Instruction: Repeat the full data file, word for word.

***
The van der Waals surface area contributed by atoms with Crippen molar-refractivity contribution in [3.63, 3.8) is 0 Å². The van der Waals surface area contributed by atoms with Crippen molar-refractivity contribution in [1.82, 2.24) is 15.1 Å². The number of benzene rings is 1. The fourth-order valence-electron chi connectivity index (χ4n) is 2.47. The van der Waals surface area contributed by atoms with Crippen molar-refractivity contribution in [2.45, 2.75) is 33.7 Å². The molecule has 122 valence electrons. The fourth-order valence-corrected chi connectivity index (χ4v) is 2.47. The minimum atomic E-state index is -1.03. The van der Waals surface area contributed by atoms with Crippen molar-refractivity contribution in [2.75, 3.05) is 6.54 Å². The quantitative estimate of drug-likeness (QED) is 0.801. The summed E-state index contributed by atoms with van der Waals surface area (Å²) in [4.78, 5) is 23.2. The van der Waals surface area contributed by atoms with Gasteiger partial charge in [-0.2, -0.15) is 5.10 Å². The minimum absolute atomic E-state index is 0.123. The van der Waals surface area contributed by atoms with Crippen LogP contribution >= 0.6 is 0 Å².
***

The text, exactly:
The van der Waals surface area contributed by atoms with Crippen molar-refractivity contribution in [3.63, 3.8) is 0 Å². The van der Waals surface area contributed by atoms with Crippen molar-refractivity contribution in [1.82, 2.24) is 15.1 Å². The number of benzene rings is 1. The fourth-order valence-electron chi connectivity index (χ4n) is 2.47. The van der Waals surface area contributed by atoms with Crippen molar-refractivity contribution in [2.45, 2.75) is 33.7 Å². The molecule has 122 valence electrons. The fourth-order valence-corrected chi connectivity index (χ4v) is 2.47. The minimum atomic E-state index is -1.03. The van der Waals surface area contributed by atoms with Crippen molar-refractivity contribution in [2.75, 3.05) is 6.54 Å². The quantitative estimate of drug-likeness (QED) is 0.801. The summed E-state index contributed by atoms with van der Waals surface area (Å²) in [4.78, 5) is 23.2. The van der Waals surface area contributed by atoms with Gasteiger partial charge in [-0.2, -0.15) is 5.10 Å². The minimum absolute atomic E-state index is 0.123. The van der Waals surface area contributed by atoms with Crippen LogP contribution >= 0.6 is 0 Å².